Truth #4: Mindfulness can go a long way toward pain relief
The constant use of mobile devices (and laptops) is such a problem when it comes to daily activities and posture, terms like “tech neck” and “text neck” have been coined.
“The curved posture most of us assume while emailing, texting or reading on our devices simply isn’t good for the cervical spine, better known as the neck,” Dr. Kaliq Chang, MD of the Atlantic Spine Center in New Jersey, explains. “Since our properly positioned neck muscles are designed to support the weight of our head – about 10 to 12 pounds – constantly dropping our heads forward to look at a device actually puts about 60 pounds of force on the neck.”
Over time, this repetitive stress on the neck can pull the spine out of alignment. It may sound like a minor problem, but it’s not. It can lead to serious issues like pinched nerves and early onset arthritis.
This means the truth about managing back pain includes being mindful. Use your devices properly to avoid damaging your neck and spine. Hold your cell phone and tablets up to eye height to avoid straining your neck. If you’re using a laptop – especially for many hours consecutively at work – be mindful of how your laptop is positioned. Ideally, you want to be sitting at a 25-30 degree angle, with good lower back support.
Aim to get up and away from desk at least once a hour each day. Take a walk around the office or outside. Stretch and loosen your muscles. This will help alleviate your pain and help you get in the habit of prioritizing your body and your health.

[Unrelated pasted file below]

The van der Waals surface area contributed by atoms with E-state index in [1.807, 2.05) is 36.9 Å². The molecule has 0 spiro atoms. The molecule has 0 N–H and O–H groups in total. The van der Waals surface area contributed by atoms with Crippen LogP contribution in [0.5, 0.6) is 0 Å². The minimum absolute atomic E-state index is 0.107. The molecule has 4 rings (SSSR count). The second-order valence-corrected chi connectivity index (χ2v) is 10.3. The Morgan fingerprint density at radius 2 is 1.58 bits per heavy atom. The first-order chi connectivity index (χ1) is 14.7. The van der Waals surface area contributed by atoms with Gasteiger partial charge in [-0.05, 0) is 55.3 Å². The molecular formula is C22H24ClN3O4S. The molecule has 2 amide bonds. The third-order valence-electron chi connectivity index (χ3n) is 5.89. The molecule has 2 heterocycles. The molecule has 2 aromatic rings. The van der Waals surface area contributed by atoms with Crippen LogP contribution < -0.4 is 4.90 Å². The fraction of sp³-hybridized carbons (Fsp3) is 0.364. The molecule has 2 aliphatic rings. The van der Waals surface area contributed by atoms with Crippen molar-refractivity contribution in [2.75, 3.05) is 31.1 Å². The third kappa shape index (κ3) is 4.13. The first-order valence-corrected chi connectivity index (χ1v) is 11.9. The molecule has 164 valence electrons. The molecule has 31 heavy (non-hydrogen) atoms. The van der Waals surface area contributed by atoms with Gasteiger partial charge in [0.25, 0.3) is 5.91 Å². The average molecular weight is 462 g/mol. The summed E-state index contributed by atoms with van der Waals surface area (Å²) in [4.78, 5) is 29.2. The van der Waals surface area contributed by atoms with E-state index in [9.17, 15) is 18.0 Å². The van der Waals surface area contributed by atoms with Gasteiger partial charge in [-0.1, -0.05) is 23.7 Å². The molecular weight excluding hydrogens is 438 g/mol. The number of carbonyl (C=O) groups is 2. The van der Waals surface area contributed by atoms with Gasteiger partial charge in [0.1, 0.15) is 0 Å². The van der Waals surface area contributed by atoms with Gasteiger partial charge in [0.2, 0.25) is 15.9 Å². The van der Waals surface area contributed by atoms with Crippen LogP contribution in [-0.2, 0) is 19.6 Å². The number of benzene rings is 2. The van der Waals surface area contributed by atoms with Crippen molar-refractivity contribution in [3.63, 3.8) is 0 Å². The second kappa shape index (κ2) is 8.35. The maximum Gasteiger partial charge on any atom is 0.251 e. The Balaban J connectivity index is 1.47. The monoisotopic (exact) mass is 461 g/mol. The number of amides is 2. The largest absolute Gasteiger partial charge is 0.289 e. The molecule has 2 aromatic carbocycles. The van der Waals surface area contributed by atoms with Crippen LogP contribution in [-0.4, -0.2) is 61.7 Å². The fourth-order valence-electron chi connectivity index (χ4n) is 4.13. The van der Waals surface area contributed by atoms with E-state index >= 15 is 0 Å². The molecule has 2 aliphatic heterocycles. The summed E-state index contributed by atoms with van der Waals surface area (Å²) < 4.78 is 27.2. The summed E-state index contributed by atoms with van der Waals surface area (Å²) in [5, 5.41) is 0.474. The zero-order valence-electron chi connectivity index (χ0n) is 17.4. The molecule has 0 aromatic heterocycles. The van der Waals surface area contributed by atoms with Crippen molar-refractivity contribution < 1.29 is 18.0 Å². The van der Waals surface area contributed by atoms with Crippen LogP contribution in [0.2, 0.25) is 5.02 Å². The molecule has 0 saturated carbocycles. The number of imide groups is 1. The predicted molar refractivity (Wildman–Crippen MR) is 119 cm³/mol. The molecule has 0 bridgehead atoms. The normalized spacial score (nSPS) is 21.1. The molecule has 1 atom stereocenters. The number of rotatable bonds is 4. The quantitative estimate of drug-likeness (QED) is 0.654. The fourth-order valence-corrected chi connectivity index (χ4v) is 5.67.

You may even want to give yoga at your desk a try. Here’s a video to help lead you through techniques:
Truth #5: It’s vital to pay attention to your spinal health as you age
Although preventative measures can lessen your chance of back pain, there are no guarantees. Remember that as we age our spines naturally degenerate. One significant truth about managing back pain is that even if you’re careful about good posture, maintaining a healthy weight and meeting the CDC recommendations for physical activity, you could still be at risk for chronic conditions like spinal stenosis, arthritis or degenerative disc disease.
As we age, our spinal discs lose agility. That means your spinal column is at greater risk of damage or injury. If you make sudden jerking movements or frequently lift heavy weights – using incorrect posture – you’re more likely to cause serious damage like bulging or herniated discs. Back pain can quickly intensify if the damage involves a compressed nerve root.
If you’re a chronic pain patient with back pain, you have to be diligent and knowledgeable about your approach to pain. Research shows that babying your back too much could actually be counterproductive when it comes to improving spine health.
The truth is avoiding pain like arthritis isn’t helping. The same theory can be applied to chronic back pain. Dr. David Covall, a doctor experienced in orthopedic care explains, “It may be the lack of physical exercise that can lead to worsening arthritis symptoms. When pain strikes in a hip, knee, ankle or other joint, human nature is to avoid doing things that could aggravate the pain. Although that seems logical, this inactivity could actually exacerbate the condition by leading to muscle atrophy and joint stiffness.”
That’s why maintaining a healthy lifestyle is so important when it comes to spinal health. Remember: the truth about managing back pain means protecting your spine and its alignment.